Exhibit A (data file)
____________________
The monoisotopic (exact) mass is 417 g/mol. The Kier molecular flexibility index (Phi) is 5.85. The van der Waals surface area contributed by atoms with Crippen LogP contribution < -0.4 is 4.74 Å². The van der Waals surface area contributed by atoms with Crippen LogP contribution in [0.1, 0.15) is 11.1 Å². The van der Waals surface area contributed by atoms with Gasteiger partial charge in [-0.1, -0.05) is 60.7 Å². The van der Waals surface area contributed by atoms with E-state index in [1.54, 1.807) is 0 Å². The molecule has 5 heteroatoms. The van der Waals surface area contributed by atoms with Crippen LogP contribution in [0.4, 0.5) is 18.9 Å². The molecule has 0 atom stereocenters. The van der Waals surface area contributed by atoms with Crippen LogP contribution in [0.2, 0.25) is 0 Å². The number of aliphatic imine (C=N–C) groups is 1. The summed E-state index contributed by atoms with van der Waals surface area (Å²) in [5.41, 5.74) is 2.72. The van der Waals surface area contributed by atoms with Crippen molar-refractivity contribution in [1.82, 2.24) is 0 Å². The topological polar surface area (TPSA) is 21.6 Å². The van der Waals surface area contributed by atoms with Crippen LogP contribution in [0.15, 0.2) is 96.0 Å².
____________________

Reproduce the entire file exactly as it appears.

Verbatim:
The monoisotopic (exact) mass is 417 g/mol. The Kier molecular flexibility index (Phi) is 5.85. The van der Waals surface area contributed by atoms with Crippen LogP contribution < -0.4 is 4.74 Å². The van der Waals surface area contributed by atoms with Crippen LogP contribution in [0.1, 0.15) is 11.1 Å². The van der Waals surface area contributed by atoms with Gasteiger partial charge in [-0.1, -0.05) is 60.7 Å². The van der Waals surface area contributed by atoms with E-state index in [1.54, 1.807) is 0 Å². The molecule has 5 heteroatoms. The van der Waals surface area contributed by atoms with Crippen LogP contribution in [0.4, 0.5) is 18.9 Å². The molecule has 0 atom stereocenters. The van der Waals surface area contributed by atoms with Crippen LogP contribution in [0.2, 0.25) is 0 Å². The number of aliphatic imine (C=N–C) groups is 1. The summed E-state index contributed by atoms with van der Waals surface area (Å²) in [5.41, 5.74) is 2.72. The van der Waals surface area contributed by atoms with Crippen molar-refractivity contribution in [1.82, 2.24) is 0 Å². The topological polar surface area (TPSA) is 21.6 Å². The van der Waals surface area contributed by atoms with Crippen LogP contribution in [0.15, 0.2) is 96.0 Å².